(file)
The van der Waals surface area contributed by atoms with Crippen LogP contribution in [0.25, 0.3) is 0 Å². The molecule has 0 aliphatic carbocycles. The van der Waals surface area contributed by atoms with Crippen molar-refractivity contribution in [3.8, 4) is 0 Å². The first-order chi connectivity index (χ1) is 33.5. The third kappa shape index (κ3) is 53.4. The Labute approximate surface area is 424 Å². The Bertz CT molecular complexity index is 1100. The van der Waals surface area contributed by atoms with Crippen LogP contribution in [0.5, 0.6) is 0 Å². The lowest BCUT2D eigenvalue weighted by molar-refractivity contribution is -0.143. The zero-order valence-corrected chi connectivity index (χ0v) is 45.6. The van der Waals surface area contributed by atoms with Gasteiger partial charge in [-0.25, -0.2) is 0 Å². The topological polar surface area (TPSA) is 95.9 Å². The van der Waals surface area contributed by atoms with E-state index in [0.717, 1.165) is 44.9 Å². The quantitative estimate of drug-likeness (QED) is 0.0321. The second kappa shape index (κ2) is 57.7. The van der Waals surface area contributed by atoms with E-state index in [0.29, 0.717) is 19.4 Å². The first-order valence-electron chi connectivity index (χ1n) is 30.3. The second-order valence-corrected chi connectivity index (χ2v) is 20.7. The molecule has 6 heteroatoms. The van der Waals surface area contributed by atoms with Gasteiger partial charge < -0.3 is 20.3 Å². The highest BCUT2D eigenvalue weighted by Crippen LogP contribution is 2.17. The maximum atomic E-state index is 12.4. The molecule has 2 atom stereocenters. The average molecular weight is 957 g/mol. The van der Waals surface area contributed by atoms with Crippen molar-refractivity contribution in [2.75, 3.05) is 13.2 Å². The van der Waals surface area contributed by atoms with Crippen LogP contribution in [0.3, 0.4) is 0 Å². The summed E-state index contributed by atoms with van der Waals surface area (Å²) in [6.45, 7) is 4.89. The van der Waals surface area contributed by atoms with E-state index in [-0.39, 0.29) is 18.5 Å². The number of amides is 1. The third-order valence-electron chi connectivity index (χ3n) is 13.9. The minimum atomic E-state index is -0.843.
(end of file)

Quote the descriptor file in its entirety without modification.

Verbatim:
The van der Waals surface area contributed by atoms with Crippen LogP contribution in [0.25, 0.3) is 0 Å². The molecule has 0 aliphatic carbocycles. The van der Waals surface area contributed by atoms with Crippen molar-refractivity contribution in [3.8, 4) is 0 Å². The first-order chi connectivity index (χ1) is 33.5. The third kappa shape index (κ3) is 53.4. The Labute approximate surface area is 424 Å². The Bertz CT molecular complexity index is 1100. The van der Waals surface area contributed by atoms with Crippen LogP contribution in [0.5, 0.6) is 0 Å². The lowest BCUT2D eigenvalue weighted by molar-refractivity contribution is -0.143. The zero-order valence-corrected chi connectivity index (χ0v) is 45.6. The van der Waals surface area contributed by atoms with Gasteiger partial charge in [-0.25, -0.2) is 0 Å². The topological polar surface area (TPSA) is 95.9 Å². The van der Waals surface area contributed by atoms with E-state index in [0.717, 1.165) is 44.9 Å². The quantitative estimate of drug-likeness (QED) is 0.0321. The second kappa shape index (κ2) is 57.7. The van der Waals surface area contributed by atoms with E-state index in [0.29, 0.717) is 19.4 Å². The first-order valence-electron chi connectivity index (χ1n) is 30.3. The second-order valence-corrected chi connectivity index (χ2v) is 20.7. The molecule has 6 heteroatoms. The van der Waals surface area contributed by atoms with Gasteiger partial charge < -0.3 is 20.3 Å². The highest BCUT2D eigenvalue weighted by Crippen LogP contribution is 2.17. The maximum atomic E-state index is 12.4. The molecule has 2 atom stereocenters. The average molecular weight is 957 g/mol. The van der Waals surface area contributed by atoms with Crippen molar-refractivity contribution in [2.75, 3.05) is 13.2 Å². The van der Waals surface area contributed by atoms with Crippen LogP contribution in [0.3, 0.4) is 0 Å². The summed E-state index contributed by atoms with van der Waals surface area (Å²) in [6.45, 7) is 4.89. The van der Waals surface area contributed by atoms with E-state index in [-0.39, 0.29) is 18.5 Å². The number of amides is 1. The third-order valence-electron chi connectivity index (χ3n) is 13.9. The minimum atomic E-state index is -0.843.